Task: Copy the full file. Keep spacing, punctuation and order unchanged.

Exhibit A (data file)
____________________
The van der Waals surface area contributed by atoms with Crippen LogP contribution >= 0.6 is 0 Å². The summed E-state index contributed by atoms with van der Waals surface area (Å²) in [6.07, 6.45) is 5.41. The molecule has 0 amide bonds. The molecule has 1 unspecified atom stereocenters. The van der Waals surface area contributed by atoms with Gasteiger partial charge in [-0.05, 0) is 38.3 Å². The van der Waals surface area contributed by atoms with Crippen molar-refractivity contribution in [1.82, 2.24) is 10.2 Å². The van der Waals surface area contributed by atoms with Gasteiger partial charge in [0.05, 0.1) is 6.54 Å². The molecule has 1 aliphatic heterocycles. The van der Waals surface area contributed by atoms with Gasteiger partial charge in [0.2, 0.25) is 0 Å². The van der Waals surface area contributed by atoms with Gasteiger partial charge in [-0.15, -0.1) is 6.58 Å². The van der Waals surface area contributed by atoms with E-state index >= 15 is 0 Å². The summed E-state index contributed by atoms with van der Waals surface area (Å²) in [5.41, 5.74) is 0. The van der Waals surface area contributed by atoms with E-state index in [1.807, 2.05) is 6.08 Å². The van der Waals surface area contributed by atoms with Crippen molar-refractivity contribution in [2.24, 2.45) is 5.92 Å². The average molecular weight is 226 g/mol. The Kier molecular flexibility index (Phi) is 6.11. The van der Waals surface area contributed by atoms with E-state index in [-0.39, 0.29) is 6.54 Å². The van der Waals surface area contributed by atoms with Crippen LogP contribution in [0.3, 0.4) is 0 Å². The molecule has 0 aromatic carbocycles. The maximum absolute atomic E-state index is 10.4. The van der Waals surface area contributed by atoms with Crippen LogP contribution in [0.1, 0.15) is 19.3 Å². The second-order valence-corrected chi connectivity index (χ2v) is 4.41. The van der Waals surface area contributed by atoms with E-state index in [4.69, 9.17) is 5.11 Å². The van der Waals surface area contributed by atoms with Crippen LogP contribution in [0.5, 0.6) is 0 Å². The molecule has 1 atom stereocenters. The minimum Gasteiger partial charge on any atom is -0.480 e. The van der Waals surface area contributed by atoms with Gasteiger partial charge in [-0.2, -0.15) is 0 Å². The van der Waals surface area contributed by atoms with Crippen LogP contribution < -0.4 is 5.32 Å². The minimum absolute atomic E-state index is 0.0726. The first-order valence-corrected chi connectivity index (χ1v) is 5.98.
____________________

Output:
The van der Waals surface area contributed by atoms with Crippen LogP contribution >= 0.6 is 0 Å². The summed E-state index contributed by atoms with van der Waals surface area (Å²) in [6.07, 6.45) is 5.41. The molecule has 0 amide bonds. The molecule has 1 unspecified atom stereocenters. The van der Waals surface area contributed by atoms with Gasteiger partial charge in [-0.05, 0) is 38.3 Å². The van der Waals surface area contributed by atoms with Crippen molar-refractivity contribution in [1.82, 2.24) is 10.2 Å². The van der Waals surface area contributed by atoms with Gasteiger partial charge in [0.05, 0.1) is 6.54 Å². The molecule has 1 aliphatic heterocycles. The van der Waals surface area contributed by atoms with Gasteiger partial charge in [0.2, 0.25) is 0 Å². The van der Waals surface area contributed by atoms with Gasteiger partial charge in [-0.15, -0.1) is 6.58 Å². The van der Waals surface area contributed by atoms with E-state index >= 15 is 0 Å². The summed E-state index contributed by atoms with van der Waals surface area (Å²) in [5.41, 5.74) is 0. The van der Waals surface area contributed by atoms with E-state index in [1.807, 2.05) is 6.08 Å². The van der Waals surface area contributed by atoms with Crippen molar-refractivity contribution in [2.24, 2.45) is 5.92 Å². The average molecular weight is 226 g/mol. The Kier molecular flexibility index (Phi) is 6.11. The van der Waals surface area contributed by atoms with E-state index in [-0.39, 0.29) is 6.54 Å². The van der Waals surface area contributed by atoms with Crippen LogP contribution in [0.3, 0.4) is 0 Å². The molecule has 0 aromatic carbocycles. The maximum absolute atomic E-state index is 10.4. The van der Waals surface area contributed by atoms with Crippen LogP contribution in [0.1, 0.15) is 19.3 Å². The second-order valence-corrected chi connectivity index (χ2v) is 4.41. The van der Waals surface area contributed by atoms with E-state index in [4.69, 9.17) is 5.11 Å². The van der Waals surface area contributed by atoms with Crippen LogP contribution in [0.5, 0.6) is 0 Å². The molecule has 1 atom stereocenters. The minimum Gasteiger partial charge on any atom is -0.480 e. The van der Waals surface area contributed by atoms with Gasteiger partial charge in [-0.2, -0.15) is 0 Å². The van der Waals surface area contributed by atoms with Crippen LogP contribution < -0.4 is 5.32 Å². The minimum absolute atomic E-state index is 0.0726. The first-order valence-corrected chi connectivity index (χ1v) is 5.98.